It’s not likely that many who read this piece are trained and experienced in constitutional law, least of all its author. That being said, those of us who are not members of the Supreme Court bar would be forced to admit by default that it’s possible that the Court’s apparently impending decision to overturn Roe v. Wade could be valid, in the purely technical sense of the law.

Tennessee is one of about two dozen states that has a “trigger law” that would ban abortion as fast as procedurally possible if Roe is overturned. Because the constitutional guarantee of a right to obtain an abortion would be abolished, the ban could eventually be universal and absolute.

But let’s put the Constitution aside for a moment.

Polls have demonstrated that a large majority of Americans support legal abortion. Probably most who support a ban do so on religious grounds. Many of these folks are spiritual descendants of the same people who fled England back in the 1600s to escape religious oppression. The jingles often heard from this crowd are that life is sacred and that a baby is a gift from God.

Under this quasi-religious cover, we can stipulate that the life of a fetus is sacred. Obviously, though, many lives lose their sacredness right off the bat. Let’s further stipulate that conception and childbirth are sacred. It follows, therefore, that the hardwired urge to be fruitful and multiply is equally sacred. Except when it’s not between a man and a woman united in holy matrimony, or at least united by pro forma terms and conditions recited by a civil authority.

Moving on, let’s also stipulate that sometimes a pregnancy is welcome and sometimes it’s not, but it’s always life changing. In the case of an unwelcome pregnancy, that life change is often negative and debilitating and can put the life of the mother in an irreversible decline. But that’s how it goes sometimes. Rules are rules.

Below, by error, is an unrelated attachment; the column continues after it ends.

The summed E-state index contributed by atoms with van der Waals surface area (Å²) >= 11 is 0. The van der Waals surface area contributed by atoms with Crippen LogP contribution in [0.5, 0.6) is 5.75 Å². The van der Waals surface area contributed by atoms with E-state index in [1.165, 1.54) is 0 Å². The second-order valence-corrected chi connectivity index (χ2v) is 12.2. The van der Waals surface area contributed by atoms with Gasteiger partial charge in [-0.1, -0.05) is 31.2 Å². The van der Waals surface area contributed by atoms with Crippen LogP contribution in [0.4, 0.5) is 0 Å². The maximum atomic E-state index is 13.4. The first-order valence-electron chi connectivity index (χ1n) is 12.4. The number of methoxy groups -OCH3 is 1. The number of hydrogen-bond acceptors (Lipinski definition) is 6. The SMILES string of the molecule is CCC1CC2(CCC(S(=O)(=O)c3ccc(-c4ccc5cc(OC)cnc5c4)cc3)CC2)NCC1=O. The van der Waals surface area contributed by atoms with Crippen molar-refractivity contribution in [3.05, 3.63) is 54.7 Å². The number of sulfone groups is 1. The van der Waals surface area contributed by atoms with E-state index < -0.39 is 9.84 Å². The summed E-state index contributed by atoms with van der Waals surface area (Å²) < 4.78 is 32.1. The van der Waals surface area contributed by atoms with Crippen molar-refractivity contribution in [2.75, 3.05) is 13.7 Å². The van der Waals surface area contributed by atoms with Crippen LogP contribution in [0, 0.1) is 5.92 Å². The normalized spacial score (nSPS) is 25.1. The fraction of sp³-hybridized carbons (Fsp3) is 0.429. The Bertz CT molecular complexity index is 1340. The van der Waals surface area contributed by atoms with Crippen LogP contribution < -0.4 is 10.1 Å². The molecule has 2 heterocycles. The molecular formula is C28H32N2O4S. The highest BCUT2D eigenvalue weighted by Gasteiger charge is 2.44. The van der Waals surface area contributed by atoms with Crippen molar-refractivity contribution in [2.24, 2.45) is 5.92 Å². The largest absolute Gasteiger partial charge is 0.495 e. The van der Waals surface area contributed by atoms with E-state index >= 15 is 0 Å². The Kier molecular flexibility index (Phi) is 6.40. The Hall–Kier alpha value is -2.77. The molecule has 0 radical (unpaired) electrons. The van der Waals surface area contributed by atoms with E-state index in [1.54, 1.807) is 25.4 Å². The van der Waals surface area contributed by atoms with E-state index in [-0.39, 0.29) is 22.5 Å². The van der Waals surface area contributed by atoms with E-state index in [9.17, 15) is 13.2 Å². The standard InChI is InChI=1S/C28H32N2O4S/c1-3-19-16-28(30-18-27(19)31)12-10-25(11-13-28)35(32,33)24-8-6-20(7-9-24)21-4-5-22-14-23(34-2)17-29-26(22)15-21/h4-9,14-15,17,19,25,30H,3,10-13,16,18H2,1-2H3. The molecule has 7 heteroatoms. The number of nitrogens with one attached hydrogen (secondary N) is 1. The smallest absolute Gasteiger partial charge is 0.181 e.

In the probable future when Roe v Wade is invalidated, a child could be born, a miraculous, precious gift from God, yada-yada. She gets older and becomes pregnant. At this point, her life is devalued and her rights are abridged because that’s what the law says, and when you break the rules, there’s a price to be paid. She’s lucky, when you think about it. In some countries, they’re allowed to do horrible things to women who break the rules.

So, in summary, when Roe v Wade is overturned, it will be through the patient machinations of an ostensibly religious minority exercising its will over the majority of Americans. The end result is that in many locales, women will be forced to carry a pregnancy to term against their will, no matter the impact it causes her or her child. This is the same theory of jurisprudence that allows women to be mutilated or murdered for legal transgressions in other parts of the world.

Now let’s get back to the Constitution. The framers were clearly on to something when they called for the separation of church and state to preclude religious tyranny and minority rule. And maybe Justice Blackmun, when he wrote the majority opinion in Roe, made a logical error when he tied the self- governance of a pregnancy to the right to privacy established in Griswold v Connecticut. The bottom line is that a concept regarded as a right for the last half century will have been stripped away, a right no less fundamental than the right to bear arms or the right to vote.

The isn’t the first time the laws needed to be fixed, or the Constitution, for that matter. It will take people with a different set of skills than most who read this piece or its author to affect that fix, and we need to bring them into the process. In the meantime, we have the will, we have the strength, and we have the voice to send a loud and clear signal that we will not allow a minority’s idea of morality to be legislated and we will not allow rights to be removed.

We can’t let our daughters and granddaughters down. We cannot compromise or relent.

Daniel Harris is a writer and commentator whose work has appeared numerous times in journalism and professional publications. He is a resident of Murfreesboro and an officer with the Rutherford County Democratic Party.

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